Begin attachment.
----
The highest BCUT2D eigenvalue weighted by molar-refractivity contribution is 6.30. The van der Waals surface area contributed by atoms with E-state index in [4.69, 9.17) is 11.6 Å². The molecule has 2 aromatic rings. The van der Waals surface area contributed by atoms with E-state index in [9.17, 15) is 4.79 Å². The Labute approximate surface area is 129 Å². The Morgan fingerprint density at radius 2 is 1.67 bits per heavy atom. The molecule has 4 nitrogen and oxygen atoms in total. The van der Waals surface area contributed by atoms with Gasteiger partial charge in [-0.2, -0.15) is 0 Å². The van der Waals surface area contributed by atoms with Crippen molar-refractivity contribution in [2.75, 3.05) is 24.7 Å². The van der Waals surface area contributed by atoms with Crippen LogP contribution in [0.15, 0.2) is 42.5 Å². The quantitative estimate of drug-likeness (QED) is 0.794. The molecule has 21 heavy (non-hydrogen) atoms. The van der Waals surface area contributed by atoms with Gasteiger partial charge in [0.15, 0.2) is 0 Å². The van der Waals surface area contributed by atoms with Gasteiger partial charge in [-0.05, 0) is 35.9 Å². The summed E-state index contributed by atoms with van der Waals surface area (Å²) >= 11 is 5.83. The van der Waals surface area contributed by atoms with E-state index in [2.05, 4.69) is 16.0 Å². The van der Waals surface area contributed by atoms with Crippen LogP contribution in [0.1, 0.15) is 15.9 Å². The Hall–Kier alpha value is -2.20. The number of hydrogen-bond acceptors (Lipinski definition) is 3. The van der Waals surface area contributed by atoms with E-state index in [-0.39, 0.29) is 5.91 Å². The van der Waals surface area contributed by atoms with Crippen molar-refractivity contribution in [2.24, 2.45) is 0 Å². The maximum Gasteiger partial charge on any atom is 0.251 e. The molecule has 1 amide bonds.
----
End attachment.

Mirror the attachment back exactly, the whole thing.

The highest BCUT2D eigenvalue weighted by molar-refractivity contribution is 6.30. The van der Waals surface area contributed by atoms with E-state index in [4.69, 9.17) is 11.6 Å². The molecule has 2 aromatic rings. The van der Waals surface area contributed by atoms with E-state index in [9.17, 15) is 4.79 Å². The Labute approximate surface area is 129 Å². The Morgan fingerprint density at radius 2 is 1.67 bits per heavy atom. The molecule has 4 nitrogen and oxygen atoms in total. The van der Waals surface area contributed by atoms with Gasteiger partial charge in [-0.2, -0.15) is 0 Å². The van der Waals surface area contributed by atoms with Crippen molar-refractivity contribution in [2.75, 3.05) is 24.7 Å². The van der Waals surface area contributed by atoms with Crippen LogP contribution in [0.15, 0.2) is 42.5 Å². The quantitative estimate of drug-likeness (QED) is 0.794. The molecule has 21 heavy (non-hydrogen) atoms. The van der Waals surface area contributed by atoms with Gasteiger partial charge in [0.15, 0.2) is 0 Å². The van der Waals surface area contributed by atoms with Gasteiger partial charge in [-0.05, 0) is 35.9 Å². The summed E-state index contributed by atoms with van der Waals surface area (Å²) >= 11 is 5.83. The van der Waals surface area contributed by atoms with E-state index in [2.05, 4.69) is 16.0 Å². The van der Waals surface area contributed by atoms with Crippen LogP contribution in [0.1, 0.15) is 15.9 Å². The Hall–Kier alpha value is -2.20. The number of hydrogen-bond acceptors (Lipinski definition) is 3. The van der Waals surface area contributed by atoms with E-state index in [-0.39, 0.29) is 5.91 Å². The van der Waals surface area contributed by atoms with Crippen molar-refractivity contribution in [2.24, 2.45) is 0 Å². The maximum Gasteiger partial charge on any atom is 0.251 e. The molecule has 1 amide bonds.